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Sexual health and LGBT population
Living with HIV
Post-exposure prophylaxis (PEP)
In 50% of people infected, condylomas will disappear within four months without medical intervention.
However, they can persist in people who are in good health, as well as in people whose immune systems are compromised. These people should seek treatment to eliminate the lesions.
The aim of treatment is to eliminate visible lesions. As a result, the doctor is treating the symptoms (condylomas) of a low-risk HPV, and not the cause (the virus itself).
Several procedures exist for treating condylomas.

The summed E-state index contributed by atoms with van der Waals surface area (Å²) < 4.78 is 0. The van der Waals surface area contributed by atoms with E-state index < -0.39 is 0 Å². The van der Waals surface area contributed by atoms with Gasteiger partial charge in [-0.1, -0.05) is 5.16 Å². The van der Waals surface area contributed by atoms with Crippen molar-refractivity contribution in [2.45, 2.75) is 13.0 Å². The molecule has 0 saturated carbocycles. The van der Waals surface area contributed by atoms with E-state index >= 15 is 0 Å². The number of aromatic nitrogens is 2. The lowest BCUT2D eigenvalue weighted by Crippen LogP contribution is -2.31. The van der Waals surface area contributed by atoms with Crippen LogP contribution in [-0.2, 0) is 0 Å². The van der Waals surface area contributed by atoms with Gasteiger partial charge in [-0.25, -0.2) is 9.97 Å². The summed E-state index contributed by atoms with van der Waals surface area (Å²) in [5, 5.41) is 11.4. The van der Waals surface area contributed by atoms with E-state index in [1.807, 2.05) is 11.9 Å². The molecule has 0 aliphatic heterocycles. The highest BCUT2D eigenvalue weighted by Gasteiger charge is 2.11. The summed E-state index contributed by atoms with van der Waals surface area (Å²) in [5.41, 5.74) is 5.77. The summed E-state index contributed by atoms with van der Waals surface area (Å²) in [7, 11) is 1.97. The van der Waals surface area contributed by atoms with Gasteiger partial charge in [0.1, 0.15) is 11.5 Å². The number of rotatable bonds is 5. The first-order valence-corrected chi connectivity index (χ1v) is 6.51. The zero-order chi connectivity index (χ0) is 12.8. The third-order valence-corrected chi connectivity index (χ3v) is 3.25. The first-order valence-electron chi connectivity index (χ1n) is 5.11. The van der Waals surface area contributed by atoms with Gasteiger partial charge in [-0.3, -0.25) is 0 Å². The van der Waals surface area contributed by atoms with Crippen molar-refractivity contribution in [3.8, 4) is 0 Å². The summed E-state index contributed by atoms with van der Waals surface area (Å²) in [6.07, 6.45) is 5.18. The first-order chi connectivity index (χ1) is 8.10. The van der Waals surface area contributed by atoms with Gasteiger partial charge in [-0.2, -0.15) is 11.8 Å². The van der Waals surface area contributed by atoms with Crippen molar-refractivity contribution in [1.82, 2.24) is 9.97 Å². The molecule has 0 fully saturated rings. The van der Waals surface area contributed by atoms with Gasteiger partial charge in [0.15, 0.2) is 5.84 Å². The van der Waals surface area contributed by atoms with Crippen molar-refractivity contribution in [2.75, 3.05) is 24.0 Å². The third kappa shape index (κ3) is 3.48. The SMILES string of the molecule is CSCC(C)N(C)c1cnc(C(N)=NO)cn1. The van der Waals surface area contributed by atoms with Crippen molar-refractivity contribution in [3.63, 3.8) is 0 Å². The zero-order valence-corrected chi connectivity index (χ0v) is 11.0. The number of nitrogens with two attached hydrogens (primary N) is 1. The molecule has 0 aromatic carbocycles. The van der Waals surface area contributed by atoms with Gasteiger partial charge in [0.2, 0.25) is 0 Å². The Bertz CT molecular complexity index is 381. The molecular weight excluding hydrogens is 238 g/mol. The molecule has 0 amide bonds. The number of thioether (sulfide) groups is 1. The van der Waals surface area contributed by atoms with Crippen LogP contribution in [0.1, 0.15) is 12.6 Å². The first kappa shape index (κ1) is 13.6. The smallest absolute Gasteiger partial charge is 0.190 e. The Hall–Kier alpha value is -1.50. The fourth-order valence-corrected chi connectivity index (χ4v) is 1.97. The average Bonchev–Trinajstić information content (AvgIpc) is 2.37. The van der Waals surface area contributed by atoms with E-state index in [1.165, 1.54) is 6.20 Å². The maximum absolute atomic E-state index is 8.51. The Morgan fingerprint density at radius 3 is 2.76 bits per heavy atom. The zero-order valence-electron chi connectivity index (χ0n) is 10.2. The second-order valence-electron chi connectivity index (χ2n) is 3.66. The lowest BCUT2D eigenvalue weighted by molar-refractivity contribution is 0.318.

The best results are obtained from a combination of treatments.
If standard treatment is unsuccessful, surgical procedures are available using a local anaesthetic. These include excision, laser and electrosurgery.
If the treatment causes excessive pain, you can apply an anaesthetic cream beforehand.
If condylomas occur in the anus, a speculum is required to apply the treatment. For vaginal or cervical condylomas, a colposcopy is required.